West Virginia-based Domestic Synthetic Fuels is preparing to break ground in October on a $1.2 billion project to convert coal and natural gas into gasoline and other fuels.
The facility in Point Pleasant, WV, is designed to mix coal with a catalyst and hydrogen derived from natural gas. The mixture would then convert to produce an ultra-low sulfur diesel fuel, gasoline and other liquids in a direct conversion process.
The facility, said to be the first of its kind in the United States, could produce 10,750 b/d of fuel, the company said. The process would require 23 MMcf/d of natural gas and 2,500 tons/d of thermal coal.
“The coal-to-liquids fuel facility is expected to create 130 full-time jobs, including management, mining and construction, and boost the local, state and regional economy,” said President Kevin Whited.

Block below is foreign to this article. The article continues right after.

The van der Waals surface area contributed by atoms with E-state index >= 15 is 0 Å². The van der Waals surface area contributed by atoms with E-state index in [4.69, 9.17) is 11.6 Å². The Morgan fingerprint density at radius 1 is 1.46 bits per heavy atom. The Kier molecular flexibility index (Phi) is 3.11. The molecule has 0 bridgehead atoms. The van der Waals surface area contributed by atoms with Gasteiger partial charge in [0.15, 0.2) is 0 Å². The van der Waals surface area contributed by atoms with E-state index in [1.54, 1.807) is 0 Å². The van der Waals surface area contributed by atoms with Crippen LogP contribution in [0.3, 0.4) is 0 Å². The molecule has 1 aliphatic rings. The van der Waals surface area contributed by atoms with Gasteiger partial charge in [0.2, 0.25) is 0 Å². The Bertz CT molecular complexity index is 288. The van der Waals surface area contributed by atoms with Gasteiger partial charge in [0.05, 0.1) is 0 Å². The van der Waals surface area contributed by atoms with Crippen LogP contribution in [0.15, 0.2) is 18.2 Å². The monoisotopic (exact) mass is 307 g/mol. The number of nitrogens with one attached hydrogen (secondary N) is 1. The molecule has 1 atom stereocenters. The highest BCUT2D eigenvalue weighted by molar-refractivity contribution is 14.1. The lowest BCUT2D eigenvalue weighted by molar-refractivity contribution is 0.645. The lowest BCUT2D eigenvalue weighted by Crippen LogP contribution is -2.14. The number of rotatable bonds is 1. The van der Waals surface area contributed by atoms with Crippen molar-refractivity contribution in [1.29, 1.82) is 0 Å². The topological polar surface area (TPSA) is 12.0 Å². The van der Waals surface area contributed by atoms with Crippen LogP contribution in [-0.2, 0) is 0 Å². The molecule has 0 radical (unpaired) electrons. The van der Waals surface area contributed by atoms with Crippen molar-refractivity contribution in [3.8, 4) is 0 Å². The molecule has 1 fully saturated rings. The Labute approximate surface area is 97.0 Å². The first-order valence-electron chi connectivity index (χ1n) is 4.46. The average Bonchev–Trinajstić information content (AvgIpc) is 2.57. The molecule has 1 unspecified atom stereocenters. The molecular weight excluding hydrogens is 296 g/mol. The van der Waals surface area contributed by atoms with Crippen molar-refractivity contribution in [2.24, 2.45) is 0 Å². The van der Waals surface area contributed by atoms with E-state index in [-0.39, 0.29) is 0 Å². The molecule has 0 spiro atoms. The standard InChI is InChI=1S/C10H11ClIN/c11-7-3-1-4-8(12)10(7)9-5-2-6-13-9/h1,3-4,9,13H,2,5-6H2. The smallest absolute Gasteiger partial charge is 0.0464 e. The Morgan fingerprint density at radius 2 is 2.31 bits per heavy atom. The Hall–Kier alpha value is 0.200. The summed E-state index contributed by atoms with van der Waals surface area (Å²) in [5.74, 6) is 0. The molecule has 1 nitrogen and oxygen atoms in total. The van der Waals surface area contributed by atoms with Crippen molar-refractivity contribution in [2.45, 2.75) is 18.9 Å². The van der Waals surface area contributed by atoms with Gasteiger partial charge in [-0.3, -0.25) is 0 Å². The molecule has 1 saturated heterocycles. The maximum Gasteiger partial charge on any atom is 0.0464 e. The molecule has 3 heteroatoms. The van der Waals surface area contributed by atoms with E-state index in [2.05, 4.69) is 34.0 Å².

West Virginia was chosen as the plant site because of easy barge access and abundant coal and gas supplies as the state is an epicenter of Marcellus and Utica shale drilling, Whited noted. The coal wouldn’t be burned, making the facility more efficient than when using indirect conversion methods.
Whited said most of the material going into the facility should be recycled throughout the process. Even the catalyst used in the conversion process can be reused several times, the company said.
Director John Musgrave of the Mason County Economic Development Authority, said “most of the process is going to be self-contained, which is very important. If you’re self-contained, you don’t have a lot of waste.”
The facility is expected to be completed by early 2023.